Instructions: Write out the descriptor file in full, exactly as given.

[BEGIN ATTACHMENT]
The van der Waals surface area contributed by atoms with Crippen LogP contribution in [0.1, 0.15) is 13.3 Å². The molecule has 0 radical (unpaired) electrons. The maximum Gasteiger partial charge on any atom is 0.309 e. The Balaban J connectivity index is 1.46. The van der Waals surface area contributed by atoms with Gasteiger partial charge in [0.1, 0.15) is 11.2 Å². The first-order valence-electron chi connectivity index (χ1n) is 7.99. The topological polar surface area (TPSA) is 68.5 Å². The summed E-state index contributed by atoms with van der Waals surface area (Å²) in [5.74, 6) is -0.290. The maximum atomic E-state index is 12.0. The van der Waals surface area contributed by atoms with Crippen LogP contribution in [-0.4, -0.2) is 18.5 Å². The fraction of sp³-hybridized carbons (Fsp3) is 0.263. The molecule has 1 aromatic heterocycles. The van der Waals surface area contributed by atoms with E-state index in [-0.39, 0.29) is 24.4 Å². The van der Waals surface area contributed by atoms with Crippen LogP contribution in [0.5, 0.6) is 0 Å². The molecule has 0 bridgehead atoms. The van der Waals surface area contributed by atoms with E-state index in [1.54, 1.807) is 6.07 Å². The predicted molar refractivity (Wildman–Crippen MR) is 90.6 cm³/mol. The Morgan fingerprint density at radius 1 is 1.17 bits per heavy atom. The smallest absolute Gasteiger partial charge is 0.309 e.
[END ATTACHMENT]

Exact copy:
The van der Waals surface area contributed by atoms with Crippen LogP contribution in [0.1, 0.15) is 13.3 Å². The molecule has 0 radical (unpaired) electrons. The maximum Gasteiger partial charge on any atom is 0.309 e. The Balaban J connectivity index is 1.46. The van der Waals surface area contributed by atoms with Gasteiger partial charge in [0.1, 0.15) is 11.2 Å². The first-order valence-electron chi connectivity index (χ1n) is 7.99. The topological polar surface area (TPSA) is 68.5 Å². The summed E-state index contributed by atoms with van der Waals surface area (Å²) in [5.74, 6) is -0.290. The maximum atomic E-state index is 12.0. The van der Waals surface area contributed by atoms with Crippen LogP contribution in [-0.4, -0.2) is 18.5 Å². The fraction of sp³-hybridized carbons (Fsp3) is 0.263. The molecule has 1 aromatic heterocycles. The van der Waals surface area contributed by atoms with E-state index in [-0.39, 0.29) is 24.4 Å². The van der Waals surface area contributed by atoms with Crippen LogP contribution in [0.5, 0.6) is 0 Å². The molecule has 0 bridgehead atoms. The van der Waals surface area contributed by atoms with E-state index in [1.54, 1.807) is 6.07 Å². The predicted molar refractivity (Wildman–Crippen MR) is 90.6 cm³/mol. The Morgan fingerprint density at radius 1 is 1.17 bits per heavy atom. The smallest absolute Gasteiger partial charge is 0.309 e.